The Stones Cry Out by Hikaru Okuizumi

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At the end of World War II, Tsuyoshi Manase returns to civilian life, runs a bookstore, marries, and has two sons. Despite his efforts to maintain an ordered existence and suppress a troubled conscience, his past as a solider insinuates itself in Manase’s life in this haunting tale of guilt, memory, and expiation. Winner of Japan’s prestigious Akutagawa Prize. Translated by James Westerhoven.

About Hikaru Okuizumi

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Hikaru Okuizumi was born in Mikawa, Yamagata Prefecture, and attended high school in Saitama Prefecture, before studying Humanities at ICU in Tokyo. He completed a master's course at the same university, but dropped out midway through his doctoral course. In 1993, he won the Noma Literary Prize for New Writers for the novel, Novalis no Iny#333;, and the Akutagawa Prize for The Stones Cry Out the following year. The Stones Cry Out has been translated into a number of languages including English and French. Okuizumi started working at Kinki University in 1999, and continues to teach there.Hikaru Okuizumi, born 6 February 1956, is a Japanese novelist. His real name is Yasuhiro Okuizumi.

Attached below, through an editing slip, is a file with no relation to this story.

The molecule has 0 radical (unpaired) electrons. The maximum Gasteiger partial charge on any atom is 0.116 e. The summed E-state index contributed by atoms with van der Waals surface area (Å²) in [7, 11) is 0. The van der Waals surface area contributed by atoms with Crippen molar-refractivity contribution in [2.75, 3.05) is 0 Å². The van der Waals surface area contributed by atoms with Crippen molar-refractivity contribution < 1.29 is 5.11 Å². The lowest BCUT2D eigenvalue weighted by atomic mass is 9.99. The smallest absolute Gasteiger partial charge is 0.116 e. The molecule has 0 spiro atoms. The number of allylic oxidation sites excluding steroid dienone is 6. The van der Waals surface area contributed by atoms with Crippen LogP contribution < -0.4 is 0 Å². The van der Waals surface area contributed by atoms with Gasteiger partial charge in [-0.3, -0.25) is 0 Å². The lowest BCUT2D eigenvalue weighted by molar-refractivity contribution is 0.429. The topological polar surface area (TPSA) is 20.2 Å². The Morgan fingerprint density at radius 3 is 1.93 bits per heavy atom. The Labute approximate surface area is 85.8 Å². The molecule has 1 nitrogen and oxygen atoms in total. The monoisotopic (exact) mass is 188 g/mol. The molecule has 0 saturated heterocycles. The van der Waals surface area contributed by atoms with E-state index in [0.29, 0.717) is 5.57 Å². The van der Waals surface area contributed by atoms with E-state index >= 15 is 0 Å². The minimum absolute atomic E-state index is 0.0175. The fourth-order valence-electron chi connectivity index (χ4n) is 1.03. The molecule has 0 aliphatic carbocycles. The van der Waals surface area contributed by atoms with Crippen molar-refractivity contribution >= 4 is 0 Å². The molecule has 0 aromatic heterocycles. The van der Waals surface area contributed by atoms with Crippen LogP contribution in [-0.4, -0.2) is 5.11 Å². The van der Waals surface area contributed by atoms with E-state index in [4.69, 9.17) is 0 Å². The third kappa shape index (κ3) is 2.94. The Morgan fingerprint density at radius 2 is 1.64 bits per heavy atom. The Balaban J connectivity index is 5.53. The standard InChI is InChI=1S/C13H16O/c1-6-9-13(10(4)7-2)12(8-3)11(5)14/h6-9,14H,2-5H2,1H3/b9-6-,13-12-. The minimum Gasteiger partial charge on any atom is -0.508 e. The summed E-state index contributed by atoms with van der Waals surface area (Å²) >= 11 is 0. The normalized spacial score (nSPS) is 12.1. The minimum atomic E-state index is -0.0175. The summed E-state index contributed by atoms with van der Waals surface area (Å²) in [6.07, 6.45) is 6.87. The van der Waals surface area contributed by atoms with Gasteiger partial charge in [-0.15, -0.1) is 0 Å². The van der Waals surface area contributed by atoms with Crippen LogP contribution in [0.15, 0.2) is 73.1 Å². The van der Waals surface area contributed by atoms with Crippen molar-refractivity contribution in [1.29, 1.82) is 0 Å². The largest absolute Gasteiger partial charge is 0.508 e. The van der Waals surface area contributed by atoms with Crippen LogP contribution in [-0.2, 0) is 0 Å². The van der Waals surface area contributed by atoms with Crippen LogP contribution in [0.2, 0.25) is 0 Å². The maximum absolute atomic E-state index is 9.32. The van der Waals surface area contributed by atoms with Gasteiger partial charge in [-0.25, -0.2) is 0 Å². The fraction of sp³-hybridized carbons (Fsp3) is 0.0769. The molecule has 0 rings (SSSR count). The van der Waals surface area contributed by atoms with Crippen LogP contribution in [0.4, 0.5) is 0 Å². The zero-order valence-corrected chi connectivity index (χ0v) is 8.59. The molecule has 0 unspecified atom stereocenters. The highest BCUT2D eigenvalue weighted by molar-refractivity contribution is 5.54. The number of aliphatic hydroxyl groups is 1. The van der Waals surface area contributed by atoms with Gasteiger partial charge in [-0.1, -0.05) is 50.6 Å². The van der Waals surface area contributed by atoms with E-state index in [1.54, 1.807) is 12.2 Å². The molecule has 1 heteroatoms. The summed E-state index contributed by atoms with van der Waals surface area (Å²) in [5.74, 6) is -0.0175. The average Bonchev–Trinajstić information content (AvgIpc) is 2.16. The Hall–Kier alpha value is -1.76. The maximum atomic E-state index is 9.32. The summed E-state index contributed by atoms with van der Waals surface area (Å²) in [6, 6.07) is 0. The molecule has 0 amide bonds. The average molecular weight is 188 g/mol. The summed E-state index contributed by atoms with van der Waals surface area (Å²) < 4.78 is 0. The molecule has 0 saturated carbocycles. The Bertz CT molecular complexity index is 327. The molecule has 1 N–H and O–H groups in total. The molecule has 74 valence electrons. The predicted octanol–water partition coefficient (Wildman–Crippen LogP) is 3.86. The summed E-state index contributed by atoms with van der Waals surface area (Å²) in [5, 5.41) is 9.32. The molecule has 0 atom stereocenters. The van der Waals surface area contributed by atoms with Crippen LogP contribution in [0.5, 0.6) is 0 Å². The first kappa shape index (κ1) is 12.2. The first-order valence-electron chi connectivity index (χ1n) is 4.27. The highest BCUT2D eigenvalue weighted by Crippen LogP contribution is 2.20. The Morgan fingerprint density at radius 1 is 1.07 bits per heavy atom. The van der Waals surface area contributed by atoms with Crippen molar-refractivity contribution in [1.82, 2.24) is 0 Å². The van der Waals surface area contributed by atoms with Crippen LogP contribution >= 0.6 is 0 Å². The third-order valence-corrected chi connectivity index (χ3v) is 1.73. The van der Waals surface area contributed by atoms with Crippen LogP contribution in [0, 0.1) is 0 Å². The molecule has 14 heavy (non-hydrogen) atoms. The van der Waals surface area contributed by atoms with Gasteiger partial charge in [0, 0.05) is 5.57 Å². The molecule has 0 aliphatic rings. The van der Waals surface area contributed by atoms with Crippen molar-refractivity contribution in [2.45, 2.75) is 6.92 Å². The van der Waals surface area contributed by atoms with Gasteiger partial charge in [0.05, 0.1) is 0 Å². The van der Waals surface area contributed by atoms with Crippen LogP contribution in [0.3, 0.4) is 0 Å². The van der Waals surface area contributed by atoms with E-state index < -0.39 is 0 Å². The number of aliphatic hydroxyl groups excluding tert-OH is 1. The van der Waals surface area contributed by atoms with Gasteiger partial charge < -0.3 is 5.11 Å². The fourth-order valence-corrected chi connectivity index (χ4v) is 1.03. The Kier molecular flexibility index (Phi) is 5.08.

Published January 25, 1999 by Houghton Mifflin Harcourt. 144 pages
Genres: Education & Reference, Mystery, Thriller & Suspense, Literature & Fiction, War, History, Romance. Fiction

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Kirkus Reviews

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In this slowly paced, yet oddly absorbing, study of obsession and sublimation, Okuizumi moves skillfully between Manase’s present and past, relaxing the story’s tension only for an inexplicably extended account of his second son Takaaki’s estrangement from his father, career as a college soccer s...

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Publishers Weekly

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In addition to his recurrent nightmares of this war crime, Manase carries another legacy from the cave--the dying words of a Japanese geologist, who said, ""Even the most ordinary pebble has the history of this heavenly body we call earth written on it."" This Blakean pronouncement propels Manase...

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